A Rare Discovery: or, the habitat beneath the city

May 1, 2009

Collect Pond and the Modern City

Collect Pond and the Modern City

I have conducted several more interviews, but only one seems to lead in any constructive direction—a father and daughter who lost a beloved pet to the Chinatown sewer system. This area has an incredibly rich history which is both forever forgotten and forever memorialized by the modern sewer system of New York:

“Before the Five Points, there was a little part of Manhattan called the Collect Pond. This underground spring-fed lake was a major source of fresh water for the people of New York, but by the late 1700s, it grew too polluted for use due to the many tanneries, breweries clustered near it, and the use of the pond as a dumping ground by others. The city began draining the Collect starting around 1802 by backfilling it with construction debris, and whatever garbage they could find.

There was a problem though…. people soon realized all that water had nowhere to go as the surrounding low-lying area was already marshland, and occasionally flooded. Because of health concerns (malaria), the city drafted a plan in 1807 to build a canal to drain all the water from the surrounding area, and whatever remained of the pond. The Collect Pond was finally drained by 1811. The recovered waterlogged land, was used to build a massive prison called the Tombs in 1838. The canal itself remained until 1821 when it was covered over, and used as an underground sewer.

Yes, there really was a canal at Canal Street. It was built in 1808 to drain the collect pond and the surrounding area of water. In 1821, the canal had gotten to the point of smelling so bad that the city covered it up and turned it into an underground sewer” (http://www.nychinatown.org/history/1800s.html)

Today, a portion of the original Collect Pond is a park (entitled appropriately Collect Park). Canal street is still the location of a major sewer line running through Chinatown. This is where I had to continue my search.

The Aqua Lung

The Aqua Lung

Due to the unusual conditions of this expedition, I did not want to have a full crew at hand. The Canal street tunnel is large, but entering into smaller tunnels it would be difficult to stay together. Because of this, I chose two other men to accompany me below the surface, and the rest of my crew stayed above ground monitoring our breathing, heart rate, and other vitals. We did not know how much liquid would be below and if we would be completely submerged, so we suited up in Aqua Lungs to begin this journey. Essentially, the Aqua Lung allows us to breathe without connecting to an air source above water, though we still remained connected to each other and the outside world via our radio system (which was inside of our headpieces), and our video equipment, which we attached to the outside of our suits.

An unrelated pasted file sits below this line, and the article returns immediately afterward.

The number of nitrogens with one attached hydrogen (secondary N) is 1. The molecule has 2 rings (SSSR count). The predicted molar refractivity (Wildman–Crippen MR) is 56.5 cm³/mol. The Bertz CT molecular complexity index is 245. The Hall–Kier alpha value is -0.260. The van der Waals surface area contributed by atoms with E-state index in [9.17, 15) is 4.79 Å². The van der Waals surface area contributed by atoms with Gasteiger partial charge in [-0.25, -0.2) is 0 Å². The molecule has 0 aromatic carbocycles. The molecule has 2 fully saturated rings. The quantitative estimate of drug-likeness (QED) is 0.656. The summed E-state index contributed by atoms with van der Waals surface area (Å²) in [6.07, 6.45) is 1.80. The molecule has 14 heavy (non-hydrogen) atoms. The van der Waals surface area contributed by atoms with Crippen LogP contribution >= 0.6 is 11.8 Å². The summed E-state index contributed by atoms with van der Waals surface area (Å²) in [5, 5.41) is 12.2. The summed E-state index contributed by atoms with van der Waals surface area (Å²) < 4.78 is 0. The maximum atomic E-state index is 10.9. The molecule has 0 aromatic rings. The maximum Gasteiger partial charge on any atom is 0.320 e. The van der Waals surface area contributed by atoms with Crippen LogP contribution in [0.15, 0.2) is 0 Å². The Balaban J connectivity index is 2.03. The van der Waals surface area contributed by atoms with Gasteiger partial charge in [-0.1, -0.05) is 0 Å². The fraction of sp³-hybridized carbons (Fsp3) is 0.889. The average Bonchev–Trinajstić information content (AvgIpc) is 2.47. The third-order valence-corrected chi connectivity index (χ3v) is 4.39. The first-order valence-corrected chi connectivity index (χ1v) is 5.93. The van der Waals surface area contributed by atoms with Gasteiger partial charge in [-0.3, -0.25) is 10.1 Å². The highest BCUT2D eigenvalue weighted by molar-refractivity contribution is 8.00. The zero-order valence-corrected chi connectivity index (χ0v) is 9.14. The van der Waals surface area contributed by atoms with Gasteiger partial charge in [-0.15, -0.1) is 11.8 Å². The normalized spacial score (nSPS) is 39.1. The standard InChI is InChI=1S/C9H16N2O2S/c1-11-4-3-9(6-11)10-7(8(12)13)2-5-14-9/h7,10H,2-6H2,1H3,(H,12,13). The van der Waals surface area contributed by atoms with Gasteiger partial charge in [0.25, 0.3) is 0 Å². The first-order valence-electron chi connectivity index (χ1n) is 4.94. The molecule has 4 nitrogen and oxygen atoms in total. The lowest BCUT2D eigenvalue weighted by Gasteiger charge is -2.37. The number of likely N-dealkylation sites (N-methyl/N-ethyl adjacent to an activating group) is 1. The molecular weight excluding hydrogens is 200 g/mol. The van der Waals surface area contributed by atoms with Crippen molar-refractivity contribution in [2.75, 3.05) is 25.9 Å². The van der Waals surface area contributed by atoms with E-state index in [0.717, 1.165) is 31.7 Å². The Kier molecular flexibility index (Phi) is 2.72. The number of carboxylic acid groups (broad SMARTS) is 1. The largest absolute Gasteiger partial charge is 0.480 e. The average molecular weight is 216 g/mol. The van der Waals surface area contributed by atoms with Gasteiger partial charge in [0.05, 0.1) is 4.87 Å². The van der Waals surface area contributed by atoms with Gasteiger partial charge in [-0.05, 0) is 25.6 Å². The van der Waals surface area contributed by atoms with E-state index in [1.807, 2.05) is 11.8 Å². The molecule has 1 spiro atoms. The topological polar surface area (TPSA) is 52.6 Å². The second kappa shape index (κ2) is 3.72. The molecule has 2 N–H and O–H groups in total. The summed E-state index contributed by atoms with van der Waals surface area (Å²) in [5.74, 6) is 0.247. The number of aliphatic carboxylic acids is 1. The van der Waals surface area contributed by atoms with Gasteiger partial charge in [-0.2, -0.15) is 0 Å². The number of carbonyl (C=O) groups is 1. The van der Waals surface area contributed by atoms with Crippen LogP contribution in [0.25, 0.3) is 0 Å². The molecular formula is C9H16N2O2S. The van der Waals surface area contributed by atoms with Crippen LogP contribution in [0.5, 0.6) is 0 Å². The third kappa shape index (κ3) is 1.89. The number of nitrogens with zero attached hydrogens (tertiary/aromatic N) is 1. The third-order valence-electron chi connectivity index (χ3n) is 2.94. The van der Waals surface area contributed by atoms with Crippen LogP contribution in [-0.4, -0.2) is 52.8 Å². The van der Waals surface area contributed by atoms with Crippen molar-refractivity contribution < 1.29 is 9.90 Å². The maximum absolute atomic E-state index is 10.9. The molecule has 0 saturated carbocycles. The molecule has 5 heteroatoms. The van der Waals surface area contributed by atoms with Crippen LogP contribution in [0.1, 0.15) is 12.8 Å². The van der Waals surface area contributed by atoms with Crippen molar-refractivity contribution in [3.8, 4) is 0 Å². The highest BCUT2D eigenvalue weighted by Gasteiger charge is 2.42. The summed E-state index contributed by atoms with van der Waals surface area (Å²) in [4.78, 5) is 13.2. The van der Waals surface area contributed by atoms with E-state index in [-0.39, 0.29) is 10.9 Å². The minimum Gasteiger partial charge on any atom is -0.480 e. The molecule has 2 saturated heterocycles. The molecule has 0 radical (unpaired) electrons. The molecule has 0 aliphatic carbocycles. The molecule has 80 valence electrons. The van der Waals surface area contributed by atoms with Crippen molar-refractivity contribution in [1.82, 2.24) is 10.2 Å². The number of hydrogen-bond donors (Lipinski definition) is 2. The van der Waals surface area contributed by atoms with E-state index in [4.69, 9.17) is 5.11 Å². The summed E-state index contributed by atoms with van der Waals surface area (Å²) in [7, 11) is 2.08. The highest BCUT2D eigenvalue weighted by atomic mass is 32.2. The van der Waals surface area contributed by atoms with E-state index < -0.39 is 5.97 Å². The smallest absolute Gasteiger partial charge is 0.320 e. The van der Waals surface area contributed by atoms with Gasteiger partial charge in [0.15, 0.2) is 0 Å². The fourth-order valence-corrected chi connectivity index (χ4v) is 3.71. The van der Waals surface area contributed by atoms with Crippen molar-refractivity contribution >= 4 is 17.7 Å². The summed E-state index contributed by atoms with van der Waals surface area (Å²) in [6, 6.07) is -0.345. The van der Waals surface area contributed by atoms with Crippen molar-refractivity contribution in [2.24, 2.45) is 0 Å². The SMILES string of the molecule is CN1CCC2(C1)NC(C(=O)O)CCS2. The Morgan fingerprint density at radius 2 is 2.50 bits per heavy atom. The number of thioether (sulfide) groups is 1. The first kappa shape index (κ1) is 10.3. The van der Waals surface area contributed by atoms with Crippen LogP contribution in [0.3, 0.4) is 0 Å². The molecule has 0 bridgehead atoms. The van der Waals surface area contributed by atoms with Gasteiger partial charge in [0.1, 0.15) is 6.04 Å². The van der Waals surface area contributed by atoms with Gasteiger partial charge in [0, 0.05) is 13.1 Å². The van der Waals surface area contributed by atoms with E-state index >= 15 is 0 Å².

We entered the sewers at midnight on a warm summers’ evening at the intersection of Canal Street and Broadway. Alligators are most active at night, as I mentioned before, and they are also most active between 82 and 92 degrees Fahrenheit. I want to see these amazing creatures in movement, in life. I have no desire to remove them, as they have become just as integral to the city wildlife as any other, including the common sewer rat.

The two crewmen and I made were lowered into the bowels of the city by those who would stay above. The burst of stale, gaseous air hit us immediately. It was warmer than one would think—the heat from the drifting liquid and from the enclosure itself was incredible. The interior of the sewer was dark but light could be seen emitting from far off in the distance, and we immediately turned on the few lights that we had brought for the occasion. We waded in the waist-deep refuse seeing little rats scuttle by in the crevices of the tunnel. Of course, we were extremely cautious and quiet, making sure to view all around us. We did not want to have any hungry alligator sneaking up on us.

Unlike the deep ocean, the deep sewer is a reminder of the human life above. The garbage ran around our bodies and little bits of the city’s life seemed to come to light: what people had ate, what they read, where they had gone to the cinema. It became clear that an alligator would have absolutely no trouble surviving in these conditions. It was humid and balmy, there was plenty of food both from humans and from the rats and other creatures, and the water was, polluted, yes, but also shallow and warm.

After a few hours, we prepared to ascend to our fellows.

We did not find an alligator.

But we did find something even more precious—an alligator egg. It was completely in tact, though apparently had abandoned at some point before we found it as we could find no other eggs and no visible nest. It could have fallen or been knocked out of the nest and drifted in the sewage to the location where it was found by us.

We were getting very close to a major breakthrough.

The Sewergator Egg

The Sewergator Egg

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